We often write about preemption here, but we suffered an odd type of preemption yesterday.
Sometimes we pre-write these blog posts. If we’re facing a hectic week, we’ll write something on Sunday and then post it on Tuesday, to give repeat visitors fresh content throughout the week. This Sunday, we cleverly pre-wrote a blog post about stays pending Rule 23(f) appeals, because we were sure — sure! — that the Fifth Circuit would soon be issuing a stay pending appeal in the Enron Securities Litigation.
After all, the parties briefed and argued the Enron Rule 23(f) appeal on an expedited basis. The Fifth Circuit heard argument on the propriety of class certification on February 5, 2007. The trial itself was scheduled to begin on April 16, 2007. The district court denied defendants’ motion to stay the trial to give the Fifth Circuit a chance to rule on the class certification issue. The defendants then sought a stay from the Fifth Circuit. We could feel in our bones the issuance of an appellate stay. And that would have been very interesting.
Here’s the backstory: As readers of this blog surely know, Federal Rule of Civil Procedure 23(f) permits discretionary appeals from class certification orders. Simply allowing one of those appeals, however, “does not stay proceedings in the district court unless the district judge or the court of appeals so orders.” Rule 23(f).
There’s now a fair amount of law at the district court level discussing whether trial courts should stay proceedings pending a Rule 23(f) appeal. See, e.g., Castano v. American Tobacco Co., 162 F.R.D. 112, 117-18 (E.D. La. 1995) (granting stay pending class certification appeal before Rule 23(f) was enacted) . There’s surprisingly little law on this point, however, at the appellate level.
Only two circuit courts — the Seventh and Second Circuits — have discussed the standards applicable to motions for stays pending appeals under Rule 23(f). Both courts denied the motions before them. In Blair v. Equifax Check Services, 181 F.3d 832 (7th Cir. 1999), Judge Easterbrook wrote that “a stay would depend on a demonstration that the probability of error in the class certification decision is high enough that the costs of pressing ahead in the district court exceed the costs of waiting.”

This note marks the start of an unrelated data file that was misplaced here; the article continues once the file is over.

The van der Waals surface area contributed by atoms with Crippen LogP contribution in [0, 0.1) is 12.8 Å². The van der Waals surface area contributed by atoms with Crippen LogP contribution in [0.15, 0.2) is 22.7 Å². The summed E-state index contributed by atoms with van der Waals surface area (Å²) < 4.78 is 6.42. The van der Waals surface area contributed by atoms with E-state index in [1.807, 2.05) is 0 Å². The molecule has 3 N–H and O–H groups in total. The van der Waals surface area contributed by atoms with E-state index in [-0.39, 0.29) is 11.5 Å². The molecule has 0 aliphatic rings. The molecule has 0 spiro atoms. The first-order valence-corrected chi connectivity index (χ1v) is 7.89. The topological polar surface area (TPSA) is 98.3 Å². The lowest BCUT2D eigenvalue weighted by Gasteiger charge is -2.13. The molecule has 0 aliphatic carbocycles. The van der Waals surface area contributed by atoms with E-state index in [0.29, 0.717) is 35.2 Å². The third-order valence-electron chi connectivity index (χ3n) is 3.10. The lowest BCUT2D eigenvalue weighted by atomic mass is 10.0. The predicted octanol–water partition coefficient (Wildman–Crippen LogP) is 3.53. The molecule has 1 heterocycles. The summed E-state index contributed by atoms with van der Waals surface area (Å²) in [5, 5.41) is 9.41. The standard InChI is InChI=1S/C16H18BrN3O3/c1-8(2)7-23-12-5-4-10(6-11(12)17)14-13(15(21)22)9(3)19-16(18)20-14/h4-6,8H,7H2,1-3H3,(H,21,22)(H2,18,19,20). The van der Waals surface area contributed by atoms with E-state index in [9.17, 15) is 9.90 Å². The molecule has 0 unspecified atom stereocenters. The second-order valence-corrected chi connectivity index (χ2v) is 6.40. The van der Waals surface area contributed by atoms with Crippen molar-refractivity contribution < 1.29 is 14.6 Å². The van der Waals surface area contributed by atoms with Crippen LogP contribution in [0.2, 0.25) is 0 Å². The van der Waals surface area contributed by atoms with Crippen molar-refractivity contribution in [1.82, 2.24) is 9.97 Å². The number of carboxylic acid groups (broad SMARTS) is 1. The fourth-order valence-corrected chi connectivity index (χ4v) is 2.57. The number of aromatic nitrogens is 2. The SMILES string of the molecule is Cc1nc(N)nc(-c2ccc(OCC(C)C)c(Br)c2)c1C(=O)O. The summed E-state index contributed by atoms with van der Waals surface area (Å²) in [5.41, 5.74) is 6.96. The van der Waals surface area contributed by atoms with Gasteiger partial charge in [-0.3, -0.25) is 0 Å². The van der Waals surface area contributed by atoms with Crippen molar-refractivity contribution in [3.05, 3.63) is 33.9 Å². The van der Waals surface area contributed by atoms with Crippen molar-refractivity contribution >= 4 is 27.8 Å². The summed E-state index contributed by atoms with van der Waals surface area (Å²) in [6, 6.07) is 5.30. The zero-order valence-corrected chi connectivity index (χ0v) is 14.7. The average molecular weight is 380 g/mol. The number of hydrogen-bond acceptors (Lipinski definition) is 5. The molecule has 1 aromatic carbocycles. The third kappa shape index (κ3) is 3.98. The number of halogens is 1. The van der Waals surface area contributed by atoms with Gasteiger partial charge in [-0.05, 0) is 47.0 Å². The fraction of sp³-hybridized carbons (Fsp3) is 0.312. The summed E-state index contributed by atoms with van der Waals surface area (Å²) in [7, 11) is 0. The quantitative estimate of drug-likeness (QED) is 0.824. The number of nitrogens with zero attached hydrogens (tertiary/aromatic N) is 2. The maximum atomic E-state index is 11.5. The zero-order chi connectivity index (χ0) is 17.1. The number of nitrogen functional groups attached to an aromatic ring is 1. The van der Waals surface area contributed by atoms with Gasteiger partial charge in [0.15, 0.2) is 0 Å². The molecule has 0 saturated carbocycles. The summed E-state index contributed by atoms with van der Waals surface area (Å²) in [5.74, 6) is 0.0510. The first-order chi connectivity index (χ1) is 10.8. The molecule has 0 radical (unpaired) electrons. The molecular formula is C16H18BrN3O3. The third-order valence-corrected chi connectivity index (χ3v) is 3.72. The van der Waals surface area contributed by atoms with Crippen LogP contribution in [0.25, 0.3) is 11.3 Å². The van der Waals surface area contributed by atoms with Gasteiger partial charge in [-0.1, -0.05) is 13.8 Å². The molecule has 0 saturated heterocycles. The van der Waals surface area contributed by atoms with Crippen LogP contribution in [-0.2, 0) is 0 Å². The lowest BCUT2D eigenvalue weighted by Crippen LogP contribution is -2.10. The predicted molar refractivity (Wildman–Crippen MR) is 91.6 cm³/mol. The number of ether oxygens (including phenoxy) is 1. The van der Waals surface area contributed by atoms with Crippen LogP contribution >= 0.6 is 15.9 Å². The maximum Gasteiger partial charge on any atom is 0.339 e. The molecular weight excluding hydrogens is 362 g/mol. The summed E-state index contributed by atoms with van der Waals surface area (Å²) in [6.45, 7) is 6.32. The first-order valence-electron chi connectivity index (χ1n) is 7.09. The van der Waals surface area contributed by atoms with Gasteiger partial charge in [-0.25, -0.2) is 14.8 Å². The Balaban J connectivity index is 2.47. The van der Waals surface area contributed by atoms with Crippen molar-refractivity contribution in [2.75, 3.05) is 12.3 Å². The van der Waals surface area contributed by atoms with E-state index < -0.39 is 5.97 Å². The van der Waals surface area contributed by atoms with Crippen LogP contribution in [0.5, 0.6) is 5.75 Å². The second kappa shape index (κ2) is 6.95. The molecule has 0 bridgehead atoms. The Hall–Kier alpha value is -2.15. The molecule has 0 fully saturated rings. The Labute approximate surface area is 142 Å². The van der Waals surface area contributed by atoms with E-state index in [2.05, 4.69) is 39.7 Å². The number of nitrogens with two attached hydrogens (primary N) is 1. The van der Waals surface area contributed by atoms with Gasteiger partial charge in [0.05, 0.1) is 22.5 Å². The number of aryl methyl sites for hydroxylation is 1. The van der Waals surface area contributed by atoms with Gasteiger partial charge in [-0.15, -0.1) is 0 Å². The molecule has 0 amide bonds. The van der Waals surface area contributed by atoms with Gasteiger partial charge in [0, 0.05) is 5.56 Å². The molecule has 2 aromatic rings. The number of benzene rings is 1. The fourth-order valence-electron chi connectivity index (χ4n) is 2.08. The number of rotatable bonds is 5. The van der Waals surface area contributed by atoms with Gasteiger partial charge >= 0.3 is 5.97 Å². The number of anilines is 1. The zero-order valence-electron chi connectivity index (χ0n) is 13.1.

In Sumitomo Copper v. Credit Credit Lyonnais Rouse, Ltd., 262 F.3d 134 (2d Cir. 2001), the Second Circuit held that “a stay will not issue unless the likelihood of error on the part of the district court tips the balance of hardships in favor of the party seeking the stay.”
So when the Fifth Circuit ruled in Enron, we were going to be all over this issue for you: quickest on the draw when the first appellate court granted a stay pending a Rule 23(f) appeal.
What happened? The Fifth Circuit reached the merits of the Rule 23(f) appeal yesterday. The motion for a stay to permit the court to reach the merits was of course routinely denied.
But here’s the good news for readers of this blog: The Fifth Circuit’s decision added another voice to the chorus of federal appellate courts that are concerned about the pendency of certified class actions coercing defendants to settle: “it is appropriate to provide appellate review before settlement may be coerced by an erroneous class certification decision.”
And the Fifth Circuit (again, quite properly) permitted review of underlying legal issues that were intertwined with the class certification decision: “This case gives rise to unsettled questions of law concerning the entanglement of the merits with the class certification decision,” so the appellate court could consider legal issues upon which the plaintiffs’ theory of class certification rested.
That’s good news, of course. But it sure hurts when you spend so much of your life arguing in favor of preemption and then find your blog post on Rule 23(f) to be, well, almost preempted.